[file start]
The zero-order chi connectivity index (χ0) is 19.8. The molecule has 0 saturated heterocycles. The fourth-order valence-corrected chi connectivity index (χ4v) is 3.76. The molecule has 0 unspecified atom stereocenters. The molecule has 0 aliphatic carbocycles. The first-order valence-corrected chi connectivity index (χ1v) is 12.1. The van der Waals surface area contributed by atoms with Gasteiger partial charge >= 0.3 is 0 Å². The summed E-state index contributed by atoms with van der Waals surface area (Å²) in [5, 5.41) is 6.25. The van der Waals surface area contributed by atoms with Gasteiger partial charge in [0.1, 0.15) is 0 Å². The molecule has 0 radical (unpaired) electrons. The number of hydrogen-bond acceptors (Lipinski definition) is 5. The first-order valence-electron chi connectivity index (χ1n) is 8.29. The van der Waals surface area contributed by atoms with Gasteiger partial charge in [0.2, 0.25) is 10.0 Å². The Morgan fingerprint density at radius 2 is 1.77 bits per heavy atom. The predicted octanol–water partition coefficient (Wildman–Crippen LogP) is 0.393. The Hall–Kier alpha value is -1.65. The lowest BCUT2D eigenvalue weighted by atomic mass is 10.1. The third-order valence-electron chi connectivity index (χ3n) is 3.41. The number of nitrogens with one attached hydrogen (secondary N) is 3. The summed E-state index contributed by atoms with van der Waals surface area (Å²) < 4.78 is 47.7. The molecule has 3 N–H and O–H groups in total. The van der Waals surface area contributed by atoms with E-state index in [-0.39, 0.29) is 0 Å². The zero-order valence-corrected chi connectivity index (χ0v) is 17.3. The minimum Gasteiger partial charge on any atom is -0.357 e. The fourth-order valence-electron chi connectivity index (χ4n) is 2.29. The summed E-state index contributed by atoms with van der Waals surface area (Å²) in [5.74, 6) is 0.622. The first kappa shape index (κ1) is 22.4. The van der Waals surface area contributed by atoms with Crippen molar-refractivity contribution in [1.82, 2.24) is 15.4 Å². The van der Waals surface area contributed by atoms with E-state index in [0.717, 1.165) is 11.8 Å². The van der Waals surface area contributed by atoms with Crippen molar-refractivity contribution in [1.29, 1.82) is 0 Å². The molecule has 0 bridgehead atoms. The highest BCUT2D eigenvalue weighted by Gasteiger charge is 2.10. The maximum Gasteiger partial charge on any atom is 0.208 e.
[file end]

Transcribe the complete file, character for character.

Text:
The zero-order chi connectivity index (χ0) is 19.8. The molecule has 0 saturated heterocycles. The fourth-order valence-corrected chi connectivity index (χ4v) is 3.76. The molecule has 0 unspecified atom stereocenters. The molecule has 0 aliphatic carbocycles. The first-order valence-corrected chi connectivity index (χ1v) is 12.1. The van der Waals surface area contributed by atoms with Gasteiger partial charge >= 0.3 is 0 Å². The summed E-state index contributed by atoms with van der Waals surface area (Å²) in [5, 5.41) is 6.25. The van der Waals surface area contributed by atoms with Gasteiger partial charge in [0.1, 0.15) is 0 Å². The molecule has 0 radical (unpaired) electrons. The number of hydrogen-bond acceptors (Lipinski definition) is 5. The first-order valence-electron chi connectivity index (χ1n) is 8.29. The van der Waals surface area contributed by atoms with Gasteiger partial charge in [0.2, 0.25) is 10.0 Å². The Morgan fingerprint density at radius 2 is 1.77 bits per heavy atom. The predicted octanol–water partition coefficient (Wildman–Crippen LogP) is 0.393. The Hall–Kier alpha value is -1.65. The lowest BCUT2D eigenvalue weighted by atomic mass is 10.1. The third-order valence-electron chi connectivity index (χ3n) is 3.41. The number of nitrogens with one attached hydrogen (secondary N) is 3. The summed E-state index contributed by atoms with van der Waals surface area (Å²) < 4.78 is 47.7. The molecule has 3 N–H and O–H groups in total. The van der Waals surface area contributed by atoms with E-state index in [-0.39, 0.29) is 0 Å². The zero-order valence-corrected chi connectivity index (χ0v) is 17.3. The minimum Gasteiger partial charge on any atom is -0.357 e. The fourth-order valence-electron chi connectivity index (χ4n) is 2.29. The summed E-state index contributed by atoms with van der Waals surface area (Å²) in [5.74, 6) is 0.622. The first kappa shape index (κ1) is 22.4. The van der Waals surface area contributed by atoms with Crippen molar-refractivity contribution in [1.82, 2.24) is 15.4 Å². The van der Waals surface area contributed by atoms with E-state index in [0.717, 1.165) is 11.8 Å². The van der Waals surface area contributed by atoms with Crippen molar-refractivity contribution in [1.29, 1.82) is 0 Å². The molecule has 0 bridgehead atoms. The highest BCUT2D eigenvalue weighted by Gasteiger charge is 2.10. The maximum Gasteiger partial charge on any atom is 0.208 e.